WASHINGTON (CN) - The Commission on Presidential Debates shuts the door on minor party candidates - and the public - by barring third-party candidates even if they qualify for the debates, former New Mexico Gov. Gary Johnson claims in Federal Court.
Johnson and his Libertarian Party campaign committee - Gary Johnson 2012 - sued the Commission in Federal Court for unlawful discrimination and breach of contract. Johnson claims the Commission kowtows to the two major parties and discriminates on the basis of party affiliation.
Johnson claims the Commission began its "hoodwinking of the American people" in 1988, when The League of Women Voters withdrew its sponsorship of that year's presidential debate.
The League of Women Voters withdrew its sponsorship to protest an agreement between the George H.W. Bush and Michael Dukakis campaigns that allowed the major party nominees to decide who would be invited to the debates, and who the panelists - i.e., questioners - would be. The League said at the time that going along with the major parties' demands "would perpetrate a fraud on the American voter."
Johnson says in his complaint: "The two major parties, acting through their national committees, organized the defendant Commission on Presidential Debates for the purpose of hosting debates at the exclusion of all other political parties."
Johnson claims that Republicans and Democrats are in cahoots to exclude third parties and their view from the 60 million Americans who watch the presidential debates. He says the Commission and the two major parties pulled off a "closed-door masterpiece" in establishing qualifications to participate in the debates.
To qualify for the debates, a candidate must be 35 years-old, a natural born citizen of the U.S. and resident for 14 years, and otherwise eligible to be hold the office under the Constitution.
Johnson says the Commission also requires that candidates be on enough state ballots to have a mathematical chance at winning, and have the support of at least 15 percent of the national electorate, as determined by five selected national public opinion polling organizations, using the average of those organizations' most recent publicly reported results.
Johnson says he met all the qualifications, but was locked out of the debates anyway.
Johnson claims he's on the ballot in 48 states and the District of Columbia as the Libertarian Party nominee, and that he has "developed a level of support of at least 15 percent of the national electorate," a process he claims "took thousands of man hours and cost hundreds of thousands of dollars."
He claims that five recent national polls showed with at least 15 percent of the vote when matched head-to-head with President Obama. One pole, conducted by Gravis Marketing, had him at 34.1 percent up against the president, Johnson says.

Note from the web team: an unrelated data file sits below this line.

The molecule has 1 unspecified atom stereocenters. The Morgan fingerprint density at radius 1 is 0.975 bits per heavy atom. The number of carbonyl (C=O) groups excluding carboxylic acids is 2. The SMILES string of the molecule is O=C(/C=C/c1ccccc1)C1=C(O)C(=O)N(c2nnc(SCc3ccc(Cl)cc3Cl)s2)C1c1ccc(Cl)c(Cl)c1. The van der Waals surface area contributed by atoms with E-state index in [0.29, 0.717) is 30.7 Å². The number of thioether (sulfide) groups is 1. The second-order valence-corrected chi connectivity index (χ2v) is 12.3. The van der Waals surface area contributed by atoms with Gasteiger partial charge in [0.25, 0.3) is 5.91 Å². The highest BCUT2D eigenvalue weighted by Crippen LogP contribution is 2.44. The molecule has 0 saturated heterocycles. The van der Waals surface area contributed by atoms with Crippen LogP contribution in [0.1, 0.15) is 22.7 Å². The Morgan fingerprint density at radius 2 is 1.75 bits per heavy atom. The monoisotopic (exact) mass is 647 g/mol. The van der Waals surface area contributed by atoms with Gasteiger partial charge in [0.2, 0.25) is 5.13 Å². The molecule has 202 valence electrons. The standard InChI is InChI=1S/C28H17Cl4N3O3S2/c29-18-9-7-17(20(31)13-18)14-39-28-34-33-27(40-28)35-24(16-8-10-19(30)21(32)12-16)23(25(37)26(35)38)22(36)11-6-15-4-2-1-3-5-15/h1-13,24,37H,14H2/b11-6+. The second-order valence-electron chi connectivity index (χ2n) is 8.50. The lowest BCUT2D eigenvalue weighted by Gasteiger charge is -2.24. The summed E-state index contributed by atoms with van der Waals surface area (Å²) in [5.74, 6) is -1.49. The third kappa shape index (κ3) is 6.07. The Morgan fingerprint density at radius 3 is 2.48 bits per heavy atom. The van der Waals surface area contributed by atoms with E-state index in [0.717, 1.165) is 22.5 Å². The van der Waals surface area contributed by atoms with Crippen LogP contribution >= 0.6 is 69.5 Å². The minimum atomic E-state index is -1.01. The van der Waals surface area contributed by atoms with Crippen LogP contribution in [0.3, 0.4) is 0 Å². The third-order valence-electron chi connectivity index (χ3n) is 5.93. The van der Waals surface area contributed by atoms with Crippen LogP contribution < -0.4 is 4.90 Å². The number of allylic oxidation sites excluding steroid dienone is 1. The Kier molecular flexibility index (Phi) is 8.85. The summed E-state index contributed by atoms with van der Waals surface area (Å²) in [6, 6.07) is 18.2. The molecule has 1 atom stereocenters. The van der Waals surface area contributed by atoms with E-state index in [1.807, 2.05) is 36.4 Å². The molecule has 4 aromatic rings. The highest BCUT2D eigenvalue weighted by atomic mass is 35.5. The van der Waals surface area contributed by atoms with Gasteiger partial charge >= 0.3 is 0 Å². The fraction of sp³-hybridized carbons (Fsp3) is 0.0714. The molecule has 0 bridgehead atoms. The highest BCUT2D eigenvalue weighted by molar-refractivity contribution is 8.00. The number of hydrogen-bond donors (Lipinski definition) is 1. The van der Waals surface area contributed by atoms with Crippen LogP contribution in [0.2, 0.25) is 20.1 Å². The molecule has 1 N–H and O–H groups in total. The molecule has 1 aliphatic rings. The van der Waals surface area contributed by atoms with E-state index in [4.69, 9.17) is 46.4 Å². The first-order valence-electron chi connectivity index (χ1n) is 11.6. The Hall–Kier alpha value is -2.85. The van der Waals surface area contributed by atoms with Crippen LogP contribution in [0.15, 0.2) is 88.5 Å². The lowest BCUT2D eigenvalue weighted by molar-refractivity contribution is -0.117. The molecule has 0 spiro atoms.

"In addition, an Internet-based, nationwide, public survey of more than 4 million Americans, run by a nonpartisan company, called 'ISideWith.com', shows Johnson with a support of more than 40 percent, second only to Democratic candidate President Obama, and well above the support levels for Republican candidate Governor Romney," according to the complaint.
Johnson, 59, was governor of New Mexico from 1995 to 2003, and ran for the 2012 Republican presidential nomination, but dropped out of the race and joined the Libertarian Party, receiving its nomination for president in May.
As a governor, Johnson was known for vetoing hundreds of spending bills and taking time off to compete in Ironman Triathlons. According to The Atlantic, he also hiked Mount Everest with a broken leg.
Though he's considered a fiscal conservative, his views on marijuana legalization and abortion have earned him the attention of young people and liberals.
"Plaintiffs believe and aver that the Commission's failure to include Governor Johnson is attributable to Governor Johnson's Libertarian Party affiliation," the complaint states.
"The Commission has repeatedly refused and has excluded Governor Johnson from the debates, to his personal detriment, the detriment of his campaign, the detriment of his supporters and the detriment of the public generally.
"The debates create television exposure to more than 60 million American viewers for each debate, and countless follow up television, print and radio exposure, all of which results in increased visibility for the candidate's campaign and millions of dollars in fundraising for the featured candidates."
Johnson - too late for this year - asks that the Commission perform on its contract with presidential nominees, plus damages for breach of contract, bad faith and unlawful discrimination.
He is represented by Jason Garber of Reger Rizzo, of Towson, Md.
Read the Top 8
Sign up for the Top 8, a roundup of the day's top stories delivered directly to your inbox Monday through Friday.